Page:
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Emory Nursing alumna guides patients in cancer clinical trials
By Dana Goldman | Emory Nursing | Oct. 9, 2017
On occasion, Colleen Lewis, a 2008 graduate of the Nell Hodgson Woodruff School of Nursing, administers a new drug to a hopeful patient for the very first time. The drugs are always experimental and as of yet unapproved by the U.S. Food and Drug Administration. The treatments may or may not work. Yet day after day, Lewis's patients offer up their time for clinical trials, hoping that research results may benefit themselves or others dealing with cancer.
"These patients are some of the most generous people I've ever met," says Lewis, lead nurse practitioner in the Phase I Clinical Trials Unit at Winship Cancer Institute. "Even when they're dealing with a difficult diagnosis, they're asking how they can give back and help others."
Lewis came to the job after graduating from Emory's School of Nursing, just as plans for the Phase I Unit were being developed. As lead nurse practitioner, Lewis supervises patient care and safety at the unit, while serving as a co-investigator on more than 50 research trials. She collaborates daily with physicians, pharmacists, advanced practice providers, nurses, and Emory ethicists to ensure meticulous research protocols and conscientious clinical care.
"Everyone here has special training to not only provide excellent patient care but to also pay extraordinary attention to data collection," she says. "It's important to us to get everything right so the patients' time in clinical trials is meaningful."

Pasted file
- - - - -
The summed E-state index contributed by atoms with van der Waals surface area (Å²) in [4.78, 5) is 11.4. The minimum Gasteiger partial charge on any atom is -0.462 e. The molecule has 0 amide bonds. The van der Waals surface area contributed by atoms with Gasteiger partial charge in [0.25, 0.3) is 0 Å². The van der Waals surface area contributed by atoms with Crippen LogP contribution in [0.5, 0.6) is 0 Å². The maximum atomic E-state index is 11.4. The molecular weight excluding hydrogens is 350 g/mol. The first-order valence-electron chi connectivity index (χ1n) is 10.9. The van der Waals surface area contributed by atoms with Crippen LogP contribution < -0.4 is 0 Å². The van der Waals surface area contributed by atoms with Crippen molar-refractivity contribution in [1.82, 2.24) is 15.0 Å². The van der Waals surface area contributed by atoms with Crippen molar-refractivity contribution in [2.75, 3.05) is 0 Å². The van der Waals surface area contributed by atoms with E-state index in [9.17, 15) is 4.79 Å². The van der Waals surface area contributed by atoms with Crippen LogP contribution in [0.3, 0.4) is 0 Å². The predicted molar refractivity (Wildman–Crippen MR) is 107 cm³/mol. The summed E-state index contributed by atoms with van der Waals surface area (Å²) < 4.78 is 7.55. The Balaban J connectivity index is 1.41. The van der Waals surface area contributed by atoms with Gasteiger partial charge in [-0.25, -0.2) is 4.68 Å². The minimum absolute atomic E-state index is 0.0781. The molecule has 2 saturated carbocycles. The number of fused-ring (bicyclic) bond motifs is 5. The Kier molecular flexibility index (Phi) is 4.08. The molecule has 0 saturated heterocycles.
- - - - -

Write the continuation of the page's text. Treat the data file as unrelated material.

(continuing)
Lewis had an early start in the oncology field. "My mom's an oncology nurse in Florida," she explains. "As a kid, I would help volunteer at events such as Celebration of Life." Later on, Lewis spent summers working in her mom's hospital and was inspired by the oncology staff's passion and commitment.
"Seeing the dedication of my mom and other people around her really drew me into the field," says Lewis. "For me, it's important to come to work not just to do a job but to serve a purpose. I wanted to know everyday when I came into work that I was making an effort to serve others."
In recognition of her dedication and service, Lewis is a past recipient of the Katie Ferraris Taylor Oncology Nursing Fund Award for continuing education. She used her scholarship to become an Adult Oncology Certified Nurse Practitioner. Lewis was among the nurses who cared for Taylor, who died of a rare form of leukemia in 2007.
At the Phase I Clinical Trials Unit, Lewis oversaw early immunotherapy research and then watched it evolve into a mainstream and effective cancer treatment. "We see better responses and better quality of life for some patients, so really it's a best-case scenario," she says. "It's a reminder that while we have a lot of work to do to advance cancer research, we have made a lot of progress in the past few years."
While many patients have exhausted standard treatment options by the time Lewis meets them, she focuses on what she can provide to them. "For me, it's an honor to be part of their journey. Their disappointments motivate me to work harder every day. Even if the outcome is not what we want, I can be here to help manage their pain, focus on their quality of life, and ensure they have a pleasant experience while they're here with us."